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CJXL(1)   CJXL(1)


cjxl - compress images to JPEG XL


cjxl [options...] input [output.jxl]


cjxl compresses an image or animation to the JPEG XL format. It is intended to spare users the trouble of determining a set of optimal parameters for each individual image. Instead, for a given target quality, it should provide consistent visual results across various kinds of images. The defaults have been chosen to be sensible, so that the following commands should give satisfactory results in most cases:

cjxl input.png output.jxl
cjxl input.jpg output.jxl
cjxl input.gif output.jxl


--container Always encode using container format (default: only if needed)

-d distance, --distance=distance

The preferred way to specify quality. It is specified in multiples of a just-noticeable difference. That is, -d 0 is mathematically lossless, -d 1 should be visually lossless, and higher distances yield denser and denser files with lower and lower fidelity. Lossy sources such as JPEG and GIF files are compressed losslessly by default, and in the case of JPEG files specifically, the original JPEG can then be reconstructed bit-for-bit. For lossless sources, -d 1 is the default. 0.0 = mathematically lossless. Default for already-lossy input (JPEG/GIF). 1.0 = visually lossless. Default for other input. Recommended range: 0.5 .. 3.0.


Aim at file size of N bytes. Compresses to 1 % of the target size in ideal conditions. Runs the same algorithm as --target_bpp


Aim at file size that has N bits per pixel. Compresses to 1 % of the target BPP in ideal conditions.

-q quality, --quality=quality

Alternative way to indicate the desired quality. 100 is lossless and lower values yield smaller files. There is no lower bound to this quality parameter, but positive values should approximately match the quality setting of libjpeg.

-e effort, --effort=effort

Controls the amount of effort that goes into producing an “optimal” file in terms of quality/size. That is to say, all other parameters being equal, a higher effort should yield a file that is at least as dense and possibly denser, and with at least as high and possibly higher quality.

Recognized effort settings, from fastest to slowest, are:

•1 or “lightning”

•2 or “thunder”

•3 or “falcon”

•4 or “cheetah”

•5 or “hare”

•6 or “wombat”

•7 or “squirrel” (default)

•8 or “kitten”

•9 or “tortoise”

-p, --progressive

Enable progressive/responsive decoding.


Force premultiplied (associated) alpha.


Force disable/enable preserving color of invisible pixels (default: 1 if lossless, 0 if lossy).


Put center groups first in the compressed file.


Put center groups first in the compressed file.


Put center groups first in the compressed file.


Use the progressive mode for AC.


Use the progressive mode for AC.


Use progressive mode for DC.

-m, --modular

Use the modular mode (lossy / lossless).

-j, --jpeg_transcode

Do lossy transcode of input JPEG file (decode to pixels instead of doing lossless transcode).


number of worker threads (zero = none).


how many times to compress.


force disable/enable noise generation.


Set the noise to approximately what it would be at a given nominal exposure on a 35mm camera. For formats other than 35mm, or when the whole sensor was not used, you can multiply the ISO value by the equivalence ratio squared, for example by 2.25 for an APS-C camera.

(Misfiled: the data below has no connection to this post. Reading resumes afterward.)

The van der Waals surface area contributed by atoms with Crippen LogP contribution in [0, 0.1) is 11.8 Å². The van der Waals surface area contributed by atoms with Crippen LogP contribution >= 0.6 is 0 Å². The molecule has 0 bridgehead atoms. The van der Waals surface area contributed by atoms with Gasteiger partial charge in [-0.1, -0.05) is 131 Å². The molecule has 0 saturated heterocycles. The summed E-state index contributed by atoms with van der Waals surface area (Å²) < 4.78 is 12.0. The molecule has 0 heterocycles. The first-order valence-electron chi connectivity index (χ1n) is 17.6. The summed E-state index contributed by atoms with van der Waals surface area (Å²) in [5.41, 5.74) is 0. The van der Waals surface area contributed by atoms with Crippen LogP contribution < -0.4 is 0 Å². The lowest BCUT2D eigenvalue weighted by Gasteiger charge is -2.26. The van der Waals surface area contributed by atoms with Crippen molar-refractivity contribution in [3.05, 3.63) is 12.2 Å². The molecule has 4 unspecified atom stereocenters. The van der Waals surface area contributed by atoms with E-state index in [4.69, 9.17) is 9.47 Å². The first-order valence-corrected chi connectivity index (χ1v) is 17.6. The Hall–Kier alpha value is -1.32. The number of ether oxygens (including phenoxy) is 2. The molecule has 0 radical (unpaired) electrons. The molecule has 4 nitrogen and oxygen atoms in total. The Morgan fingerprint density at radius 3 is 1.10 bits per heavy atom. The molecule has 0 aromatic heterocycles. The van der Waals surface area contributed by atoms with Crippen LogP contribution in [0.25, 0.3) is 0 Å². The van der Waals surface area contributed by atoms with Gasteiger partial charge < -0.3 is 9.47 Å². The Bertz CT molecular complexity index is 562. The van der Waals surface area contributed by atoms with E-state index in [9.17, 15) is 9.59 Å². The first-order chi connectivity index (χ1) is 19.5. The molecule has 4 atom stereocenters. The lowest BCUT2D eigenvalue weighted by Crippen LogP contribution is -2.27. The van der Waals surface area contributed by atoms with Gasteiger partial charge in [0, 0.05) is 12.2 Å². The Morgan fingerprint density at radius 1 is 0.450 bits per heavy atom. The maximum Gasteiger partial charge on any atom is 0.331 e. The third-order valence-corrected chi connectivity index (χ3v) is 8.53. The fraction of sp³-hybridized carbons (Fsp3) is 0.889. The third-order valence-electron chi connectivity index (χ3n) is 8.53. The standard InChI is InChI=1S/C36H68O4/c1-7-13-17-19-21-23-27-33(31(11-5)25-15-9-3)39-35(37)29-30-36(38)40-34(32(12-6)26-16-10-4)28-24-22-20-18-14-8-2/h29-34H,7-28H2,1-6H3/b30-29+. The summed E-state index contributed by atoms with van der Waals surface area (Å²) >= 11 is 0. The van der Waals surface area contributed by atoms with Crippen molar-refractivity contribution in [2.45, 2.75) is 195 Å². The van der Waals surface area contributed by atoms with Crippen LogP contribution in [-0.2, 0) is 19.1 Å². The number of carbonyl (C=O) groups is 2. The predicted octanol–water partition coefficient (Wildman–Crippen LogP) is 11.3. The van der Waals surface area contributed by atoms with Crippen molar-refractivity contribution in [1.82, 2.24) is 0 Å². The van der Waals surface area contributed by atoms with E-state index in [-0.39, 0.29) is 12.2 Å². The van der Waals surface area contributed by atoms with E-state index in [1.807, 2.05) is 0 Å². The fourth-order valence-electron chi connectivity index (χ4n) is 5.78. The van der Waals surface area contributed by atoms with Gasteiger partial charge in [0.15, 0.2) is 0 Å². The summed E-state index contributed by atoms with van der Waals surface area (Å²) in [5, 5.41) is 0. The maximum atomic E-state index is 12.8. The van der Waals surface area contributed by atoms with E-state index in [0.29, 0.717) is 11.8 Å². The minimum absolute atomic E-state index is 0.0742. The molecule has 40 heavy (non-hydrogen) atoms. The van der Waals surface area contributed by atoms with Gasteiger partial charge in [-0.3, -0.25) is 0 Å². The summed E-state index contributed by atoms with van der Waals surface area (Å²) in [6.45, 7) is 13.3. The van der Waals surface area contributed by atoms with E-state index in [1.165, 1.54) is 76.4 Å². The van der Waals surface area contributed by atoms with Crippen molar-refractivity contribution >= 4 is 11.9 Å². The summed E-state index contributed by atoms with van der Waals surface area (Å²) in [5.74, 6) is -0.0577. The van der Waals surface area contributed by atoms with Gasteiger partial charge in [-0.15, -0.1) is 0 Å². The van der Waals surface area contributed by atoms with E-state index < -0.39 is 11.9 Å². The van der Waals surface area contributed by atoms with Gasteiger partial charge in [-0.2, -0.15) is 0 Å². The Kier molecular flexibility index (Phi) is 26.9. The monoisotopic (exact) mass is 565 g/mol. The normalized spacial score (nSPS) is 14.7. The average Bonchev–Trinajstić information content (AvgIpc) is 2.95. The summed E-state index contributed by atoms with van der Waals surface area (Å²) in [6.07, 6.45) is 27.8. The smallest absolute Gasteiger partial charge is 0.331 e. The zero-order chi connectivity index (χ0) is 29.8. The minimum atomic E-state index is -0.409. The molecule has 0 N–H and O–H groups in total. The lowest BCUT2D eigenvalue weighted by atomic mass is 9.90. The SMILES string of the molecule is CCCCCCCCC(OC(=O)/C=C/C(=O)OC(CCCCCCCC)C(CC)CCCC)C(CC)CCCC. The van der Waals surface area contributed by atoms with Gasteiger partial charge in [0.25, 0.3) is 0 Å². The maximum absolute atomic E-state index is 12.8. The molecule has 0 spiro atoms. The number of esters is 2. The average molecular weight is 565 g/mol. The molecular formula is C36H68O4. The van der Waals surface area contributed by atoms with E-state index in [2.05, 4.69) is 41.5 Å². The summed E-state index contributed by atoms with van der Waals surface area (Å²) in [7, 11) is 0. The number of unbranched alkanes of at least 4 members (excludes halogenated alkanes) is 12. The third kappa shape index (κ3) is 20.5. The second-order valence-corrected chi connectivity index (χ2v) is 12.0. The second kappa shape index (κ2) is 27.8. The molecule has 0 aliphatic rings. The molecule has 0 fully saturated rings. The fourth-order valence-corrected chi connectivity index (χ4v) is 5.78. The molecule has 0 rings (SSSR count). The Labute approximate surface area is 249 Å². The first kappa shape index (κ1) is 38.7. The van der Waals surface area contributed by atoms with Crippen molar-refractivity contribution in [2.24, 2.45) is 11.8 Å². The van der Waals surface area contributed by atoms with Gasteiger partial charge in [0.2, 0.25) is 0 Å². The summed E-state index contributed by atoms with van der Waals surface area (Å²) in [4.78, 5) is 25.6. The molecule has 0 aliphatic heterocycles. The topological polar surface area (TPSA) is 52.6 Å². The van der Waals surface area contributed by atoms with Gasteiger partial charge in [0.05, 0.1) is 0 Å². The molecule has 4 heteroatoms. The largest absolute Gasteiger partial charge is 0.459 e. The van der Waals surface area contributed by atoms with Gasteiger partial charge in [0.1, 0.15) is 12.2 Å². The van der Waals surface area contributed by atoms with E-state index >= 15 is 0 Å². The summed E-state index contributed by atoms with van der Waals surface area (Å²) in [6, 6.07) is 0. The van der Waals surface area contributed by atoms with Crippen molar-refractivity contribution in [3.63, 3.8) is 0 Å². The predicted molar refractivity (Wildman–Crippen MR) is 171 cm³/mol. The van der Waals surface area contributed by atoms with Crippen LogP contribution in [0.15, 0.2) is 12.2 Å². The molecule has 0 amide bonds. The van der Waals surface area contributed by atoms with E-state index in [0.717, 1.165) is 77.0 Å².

force disable/enable dots generation.


force disable/enable patches generation.


Subsample all color channels by this factor, or use 0 to choose the resampling factor based on distance.


Edge preserving filter level (-1 = choose based on quality, default)


force disable/enable gaborish.


Intensity target of monitor in nits, higher results in higher quality image. Must be strictly positive. Default is 255 for standard images, 4000 for input images known to to have PQ or HLG transfer function.

-x key=value, --dec-hints=key=value

color_space indicates the ColorEncoding, see Description(); cc_pathname refers to a binary file containing an ICC profile.

-Q luma_q[,chroma_q], --mquality=luma_q[,chroma_q]

[modular encoding] lossy quality (100=lossless, lower is more lossy)

-C K, --colorspace=K

[modular encoding] color transform: 0=RGB, 1=YCoCg, 2-37=RCT (default: try several, depending on speed)

-g K, --group-size=K

[modular encoding] set group size to 128 << K (default: 1 or 2)

-P K, --predictor=K

[modular encoding] predictor(s) to use:














•13=toptop predictive average

•14=mix 5 and 6,

•15=mix everything.

Default 14, at slowest speed default 15


[modular encoding] use a palette if image has at most K colors (default: 1024)


[modular encoding] quantize to a palette that has fewer entries than would be necessary for perfect preservation; for the time being, it is recommended to set --palette=0 with this option to use the default palette only

-R K, --responsive=K

[modular encoding] do Squeeze transform, 0=false, 1=true (default: true if lossy, false if lossless)

-V --version:: Print version number and exit


Be more silent


Print timing information before exiting

-v, --verbose

Increases verbosity. Can be repeated to increase it further, and also applies to --help.

-h, --help

Displays the options that cjxl supports. On its own, it will only show basic options. It can be combined with -v or -v -v to show increasingly advanced options as well.


# Compress a PNG file to a high-quality JPEG XL version.
$ cjxl input.png output.jxl
# Compress it at a slightly lower quality, appropriate for web use.
$ cjxl -d 2 input.png output.jxl
# Compress it losslessly. These are equivalent.
$ cjxl -d 0   input.png lossless.jxl
$ cjxl -q 100 input.png lossless.jxl
# Compress a JPEG file losslessly.
$ cjxl input.jpeg lossless-jpeg.jxl